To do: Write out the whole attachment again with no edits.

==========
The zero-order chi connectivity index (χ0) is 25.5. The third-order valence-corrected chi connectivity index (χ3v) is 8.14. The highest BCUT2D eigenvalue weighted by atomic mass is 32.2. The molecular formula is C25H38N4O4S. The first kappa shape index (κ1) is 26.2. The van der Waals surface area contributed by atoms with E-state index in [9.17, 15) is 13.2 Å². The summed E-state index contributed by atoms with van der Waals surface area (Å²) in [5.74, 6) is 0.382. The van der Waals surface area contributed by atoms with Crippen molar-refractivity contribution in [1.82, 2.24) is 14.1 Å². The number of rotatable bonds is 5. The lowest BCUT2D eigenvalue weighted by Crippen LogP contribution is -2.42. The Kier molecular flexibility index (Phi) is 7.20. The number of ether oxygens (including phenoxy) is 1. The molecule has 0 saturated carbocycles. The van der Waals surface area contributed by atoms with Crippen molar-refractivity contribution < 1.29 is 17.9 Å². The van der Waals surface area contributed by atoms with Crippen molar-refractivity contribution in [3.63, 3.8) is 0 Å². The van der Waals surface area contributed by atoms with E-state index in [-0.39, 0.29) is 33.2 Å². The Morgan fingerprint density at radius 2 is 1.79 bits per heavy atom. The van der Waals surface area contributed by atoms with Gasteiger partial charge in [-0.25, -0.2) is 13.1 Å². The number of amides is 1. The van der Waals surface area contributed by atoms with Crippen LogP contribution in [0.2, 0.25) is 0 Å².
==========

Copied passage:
The zero-order chi connectivity index (χ0) is 25.5. The third-order valence-corrected chi connectivity index (χ3v) is 8.14. The highest BCUT2D eigenvalue weighted by atomic mass is 32.2. The molecular formula is C25H38N4O4S. The first kappa shape index (κ1) is 26.2. The van der Waals surface area contributed by atoms with E-state index in [9.17, 15) is 13.2 Å². The summed E-state index contributed by atoms with van der Waals surface area (Å²) in [5.74, 6) is 0.382. The van der Waals surface area contributed by atoms with Crippen molar-refractivity contribution in [1.82, 2.24) is 14.1 Å². The number of rotatable bonds is 5. The lowest BCUT2D eigenvalue weighted by Crippen LogP contribution is -2.42. The Kier molecular flexibility index (Phi) is 7.20. The number of ether oxygens (including phenoxy) is 1. The molecule has 0 saturated carbocycles. The van der Waals surface area contributed by atoms with Crippen molar-refractivity contribution < 1.29 is 17.9 Å². The van der Waals surface area contributed by atoms with Crippen molar-refractivity contribution in [3.63, 3.8) is 0 Å². The van der Waals surface area contributed by atoms with E-state index in [-0.39, 0.29) is 33.2 Å². The Morgan fingerprint density at radius 2 is 1.79 bits per heavy atom. The van der Waals surface area contributed by atoms with Gasteiger partial charge in [-0.25, -0.2) is 13.1 Å². The number of amides is 1. The van der Waals surface area contributed by atoms with Crippen LogP contribution in [0.2, 0.25) is 0 Å².